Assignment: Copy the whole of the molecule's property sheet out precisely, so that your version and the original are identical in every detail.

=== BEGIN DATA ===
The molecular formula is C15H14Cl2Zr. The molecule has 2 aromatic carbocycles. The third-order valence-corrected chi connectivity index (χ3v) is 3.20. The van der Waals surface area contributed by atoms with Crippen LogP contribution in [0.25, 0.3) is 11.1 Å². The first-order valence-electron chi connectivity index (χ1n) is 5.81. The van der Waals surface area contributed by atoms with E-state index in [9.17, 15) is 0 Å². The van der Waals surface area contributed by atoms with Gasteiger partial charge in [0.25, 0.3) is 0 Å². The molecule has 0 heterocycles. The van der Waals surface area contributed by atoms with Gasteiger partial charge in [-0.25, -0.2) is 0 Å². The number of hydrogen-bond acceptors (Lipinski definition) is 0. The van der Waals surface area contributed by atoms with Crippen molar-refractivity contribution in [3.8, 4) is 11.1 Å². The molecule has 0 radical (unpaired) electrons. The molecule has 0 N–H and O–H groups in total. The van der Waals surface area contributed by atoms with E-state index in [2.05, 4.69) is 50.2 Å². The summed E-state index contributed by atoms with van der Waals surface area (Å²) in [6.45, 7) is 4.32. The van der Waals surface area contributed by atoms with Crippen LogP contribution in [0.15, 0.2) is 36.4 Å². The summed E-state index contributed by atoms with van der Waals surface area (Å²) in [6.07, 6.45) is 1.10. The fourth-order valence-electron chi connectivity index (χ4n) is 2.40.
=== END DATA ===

The molecular formula is C15H14Cl2Zr. The molecule has 2 aromatic carbocycles. The third-order valence-corrected chi connectivity index (χ3v) is 3.20. The van der Waals surface area contributed by atoms with Crippen LogP contribution in [0.25, 0.3) is 11.1 Å². The first-order valence-electron chi connectivity index (χ1n) is 5.81. The van der Waals surface area contributed by atoms with E-state index in [9.17, 15) is 0 Å². The van der Waals surface area contributed by atoms with Gasteiger partial charge in [0.25, 0.3) is 0 Å². The molecule has 0 heterocycles. The van der Waals surface area contributed by atoms with Gasteiger partial charge in [-0.25, -0.2) is 0 Å². The number of hydrogen-bond acceptors (Lipinski definition) is 0. The van der Waals surface area contributed by atoms with Crippen molar-refractivity contribution in [3.8, 4) is 11.1 Å². The molecule has 0 radical (unpaired) electrons. The molecule has 0 N–H and O–H groups in total. The van der Waals surface area contributed by atoms with E-state index in [2.05, 4.69) is 50.2 Å². The summed E-state index contributed by atoms with van der Waals surface area (Å²) in [6.45, 7) is 4.32. The van der Waals surface area contributed by atoms with Crippen LogP contribution in [0.15, 0.2) is 36.4 Å². The summed E-state index contributed by atoms with van der Waals surface area (Å²) in [6.07, 6.45) is 1.10. The fourth-order valence-electron chi connectivity index (χ4n) is 2.40.